Photo Credit: Greg Estevez
Freed Slaves Made Edisto Island Their Own, Now Gentrification Is Hurting It
Located between the North and South Edisto Rivers is a Low country sea-island that measures approximately 68 square miles. Edisto Island may be small, but its significance to Black history is immense.
The island’s name derives from Edistow Indians, who lived on the land and water during the 16th Century. The natives established themselves as hunters, fishermen, and farmers as they grew crops.
But Europeans arrived and changed everything.
“White settlers— some people call them invaders and that’s what I tend to think they are— came from Europe in the late 17th Century,” according to Greg Estevez, a historian, and author of Edisto Island: The African American Journey.
Estevez’s family has lived on the island for seven generations. He is the great-great-grandson of Henry Hutchison, one of the key names on the island who is known for building the Hutchinson home in 1885.
According to Estevez, Edisto Island was known for its rice and high-quality cotton. Plantation owners on the island got richer by the day from the work slaves were forced to do. As their wealth grew, so did the need for free labor. Historians from the Smithsonian Institution estimate the number of those enslaved on Edisto Island quadrupled from 2,600 African Americans to 10,000 between 1808 and 1860.
The Civil War Brought A New Life For Those Enslaved
Before the Civil War, plantation owners grew disgustingly wealthy from the Sea Island Cotton exclusively by slave labor. It was known as some of the best cotton by the rest of the world before the boll-weevil insects ruined the crop.
“The white plantation owners made millions of dollars, growing cotton, but what they don’t tell you in the history books is the reason why they made that amount of money is because of the high-quality cotton they were able to sell to Europeans and others all over the world,” said Estevez. “Well, how did the cotton become high-quality? It was the African Americans’ idea to introduce the mixing of the creek mud and regular soil with the crops, which acted as a fertilizer.”
It wasn’t uncommon for slaves to live in cabins on the plantations. Once the Civil War broke out in 1861, plantation owners were forced to evacuate by Union soldiers, but those enslaved on the island remained as free people.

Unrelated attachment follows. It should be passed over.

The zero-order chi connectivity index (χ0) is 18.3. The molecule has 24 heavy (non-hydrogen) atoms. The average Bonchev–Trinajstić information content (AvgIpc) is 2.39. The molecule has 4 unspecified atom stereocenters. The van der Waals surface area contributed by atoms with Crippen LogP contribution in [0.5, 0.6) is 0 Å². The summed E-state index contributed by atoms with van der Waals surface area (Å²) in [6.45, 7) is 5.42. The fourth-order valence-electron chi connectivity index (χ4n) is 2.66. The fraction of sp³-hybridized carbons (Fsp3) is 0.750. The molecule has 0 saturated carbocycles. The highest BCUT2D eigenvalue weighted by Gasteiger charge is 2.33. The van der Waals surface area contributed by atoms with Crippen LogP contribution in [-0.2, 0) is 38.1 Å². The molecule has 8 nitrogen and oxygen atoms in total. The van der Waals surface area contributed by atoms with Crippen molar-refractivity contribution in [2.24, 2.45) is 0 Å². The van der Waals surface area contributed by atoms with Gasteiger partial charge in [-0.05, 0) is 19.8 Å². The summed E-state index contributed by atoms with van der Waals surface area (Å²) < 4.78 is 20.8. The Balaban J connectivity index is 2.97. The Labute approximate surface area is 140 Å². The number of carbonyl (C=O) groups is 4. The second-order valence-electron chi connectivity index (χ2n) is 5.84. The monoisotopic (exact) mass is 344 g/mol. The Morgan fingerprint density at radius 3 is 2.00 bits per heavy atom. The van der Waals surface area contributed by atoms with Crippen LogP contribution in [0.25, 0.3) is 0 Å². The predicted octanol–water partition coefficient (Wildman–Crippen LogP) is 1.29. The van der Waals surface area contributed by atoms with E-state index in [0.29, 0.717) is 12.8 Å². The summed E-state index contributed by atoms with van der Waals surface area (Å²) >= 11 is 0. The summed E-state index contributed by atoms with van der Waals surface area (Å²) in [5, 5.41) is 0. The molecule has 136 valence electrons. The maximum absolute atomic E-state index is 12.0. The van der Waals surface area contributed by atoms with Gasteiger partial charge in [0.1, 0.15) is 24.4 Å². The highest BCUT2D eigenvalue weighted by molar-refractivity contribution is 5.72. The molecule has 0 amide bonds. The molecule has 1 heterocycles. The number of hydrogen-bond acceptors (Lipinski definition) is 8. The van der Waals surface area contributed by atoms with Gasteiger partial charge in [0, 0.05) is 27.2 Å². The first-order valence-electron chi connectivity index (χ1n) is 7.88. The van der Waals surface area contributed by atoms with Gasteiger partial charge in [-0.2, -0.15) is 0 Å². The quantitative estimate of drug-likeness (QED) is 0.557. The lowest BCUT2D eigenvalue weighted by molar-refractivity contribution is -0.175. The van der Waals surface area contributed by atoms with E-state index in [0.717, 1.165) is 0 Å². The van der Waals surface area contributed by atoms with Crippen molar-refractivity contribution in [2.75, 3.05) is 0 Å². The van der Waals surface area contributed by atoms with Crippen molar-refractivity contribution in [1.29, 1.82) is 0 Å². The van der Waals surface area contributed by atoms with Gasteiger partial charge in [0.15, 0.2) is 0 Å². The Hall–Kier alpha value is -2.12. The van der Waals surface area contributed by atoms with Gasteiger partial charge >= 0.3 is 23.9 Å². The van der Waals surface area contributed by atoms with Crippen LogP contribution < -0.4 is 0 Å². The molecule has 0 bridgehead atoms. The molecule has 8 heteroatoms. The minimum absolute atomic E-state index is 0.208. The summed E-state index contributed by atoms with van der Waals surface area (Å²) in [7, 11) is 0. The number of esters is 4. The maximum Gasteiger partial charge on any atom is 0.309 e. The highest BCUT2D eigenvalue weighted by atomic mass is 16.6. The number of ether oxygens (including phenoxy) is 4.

Following the Civil War, in what we call the Reconstruction Era, Black people who were formally enslaved acquired land.
“This was able to give them true independence and economic empowerment for the first time, so they didn’t have to depend on the white man for their livelihood,” says Estevez. “My great-great-great-grandfather, who was Jim Hutchison, was known as one of the Black kings of Edisto. He was able to acquire two different plantations that probably equal up to about six-to-seven hundred acres. He formed a cooperation with other African Americans, and they were able to acquire land for the first time.”
According to Estevez, there was a time when 90 percent of people on Edisto Island identified as African American, and acquiring land meant generational wealth.
“Our history and I’m talking about Black history collectively, often starts with slavery in this country, but actually slavery was an interruption of our history,” he stated. “What I found during my research is that we were doctors, nurses, engineers, botanists, fishermen, and carpenters.”
Black people living on the island made significant contributions to the area, culture, and history and everything known about the island’s past and a great deal of what you see today is because of them.
“Every structure on Edisto Island was built by African Americans, including the docks, barns, houses, and churches from the 17th to 19th centuries. This is a place built by Black hands and Black know-hows,” said Estevez.
How Gentrification Is Impacting Edisto Island
The population on Edisto Island is a lot different from the golden ages from its past. Unfortunately, many Black families have moved away for better economic opportunities because jobs and opportunities are not as plentiful and according to Estevez, gentrification has changed the island.
“As a result, many people have lost their land. Because of that, a lot of developers and many whites came to the island. Now, the ratio between the races is more like 70:30 where white people are the majority, so it’s completely flip-flopped,” said Estevez.
The island is transforming and the significant landmarks, such as the homes, that once highlighted a thriving Black community is dwindling. Estevez’s family home, The Hutchinson House, is one of a few left and is now being restored.
“The Hutchinson house serves as a lasting monument, a testament of enduring, and a symbol of economic empowerment in a spirit of resilience because those people didn’t give up to the newly free enslaved people of that area,” he said.